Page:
I wonder what the road networks of the future will be like. Will they be engineered to meet the specific needs of self-driving cars? Will they be constructed entirely of solar panels, which somehow power the cars driving on them? Will they use some as-yet unknown technology to teleport travel pods along at such small, continuous increments that they appear to be moving through space in the usual way, albeit atop a floating stretch of neon hologram? The possibilities are endless.
Of course, another of those possibilities is that things will be pretty much as they are now, except that there’ll be more roads, probably layered vertically, to accommodate a growing number of drivers. That seems realistic, but it means we’ll need more engineers with specialisation in designing road networks and infrastructure.
Look, I think it goes without saying that I’m not a traffic engineering consultant. Within Melbourne, though, there are people who have that as their area of specialisation, which seems to indicate that it’s a legitimate field with potential for growth. If that is the case, then I guess it’s possible for those more far-fetched visions of the future to come to fruition, especially if the traffic engineers start getting involved in multi-disciplinary collaborations with, like… people who make holograms and teleportation devices.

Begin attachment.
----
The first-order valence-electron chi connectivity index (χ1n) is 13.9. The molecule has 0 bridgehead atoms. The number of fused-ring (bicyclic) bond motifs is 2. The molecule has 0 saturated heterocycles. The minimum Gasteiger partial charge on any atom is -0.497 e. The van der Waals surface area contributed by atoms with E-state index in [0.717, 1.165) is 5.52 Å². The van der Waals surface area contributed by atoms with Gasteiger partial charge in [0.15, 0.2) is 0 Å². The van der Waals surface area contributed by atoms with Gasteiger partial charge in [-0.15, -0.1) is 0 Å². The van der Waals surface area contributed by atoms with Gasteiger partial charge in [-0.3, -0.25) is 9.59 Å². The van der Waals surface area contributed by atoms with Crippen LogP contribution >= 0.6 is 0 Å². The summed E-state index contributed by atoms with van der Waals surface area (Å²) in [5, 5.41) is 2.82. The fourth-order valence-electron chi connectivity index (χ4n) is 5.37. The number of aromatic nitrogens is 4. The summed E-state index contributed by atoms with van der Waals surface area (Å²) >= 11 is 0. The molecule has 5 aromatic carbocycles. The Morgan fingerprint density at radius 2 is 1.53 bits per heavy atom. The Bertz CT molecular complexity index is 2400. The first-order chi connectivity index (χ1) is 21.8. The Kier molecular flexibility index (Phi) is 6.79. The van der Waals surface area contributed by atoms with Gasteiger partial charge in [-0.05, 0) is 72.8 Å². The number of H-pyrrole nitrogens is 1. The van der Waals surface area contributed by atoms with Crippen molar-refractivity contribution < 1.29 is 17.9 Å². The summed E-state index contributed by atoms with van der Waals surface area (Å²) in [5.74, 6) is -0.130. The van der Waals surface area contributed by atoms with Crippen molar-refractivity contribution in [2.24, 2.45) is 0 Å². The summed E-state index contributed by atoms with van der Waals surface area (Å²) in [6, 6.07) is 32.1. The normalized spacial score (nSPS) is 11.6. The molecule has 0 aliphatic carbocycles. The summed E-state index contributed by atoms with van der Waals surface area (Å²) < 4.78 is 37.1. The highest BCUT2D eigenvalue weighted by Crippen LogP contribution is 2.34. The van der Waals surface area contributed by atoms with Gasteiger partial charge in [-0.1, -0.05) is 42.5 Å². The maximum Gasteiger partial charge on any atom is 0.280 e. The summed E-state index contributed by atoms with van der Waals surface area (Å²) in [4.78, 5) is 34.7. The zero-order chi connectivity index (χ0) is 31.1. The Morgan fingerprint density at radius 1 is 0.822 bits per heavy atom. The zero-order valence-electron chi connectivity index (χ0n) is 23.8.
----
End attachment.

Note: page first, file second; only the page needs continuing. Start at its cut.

Can you imagine being a developer circa 2070 and commissioning a traffic impact report, which recommends improving your new site’s green transport credentials by adding a long-distance teleportation pad to your development? In my imagination, this can be used for both incoming persons (risky, but efficient) and whisking away excess cars to an off-site overflow car park so they’re not cluttering up the hoverbike lanes.
What do you think? I’m willing to admit that this vision is probably about as accurate as a vision of 2020 articulated in the 1950s – somewhat on point, but clouded by the logic of the present day.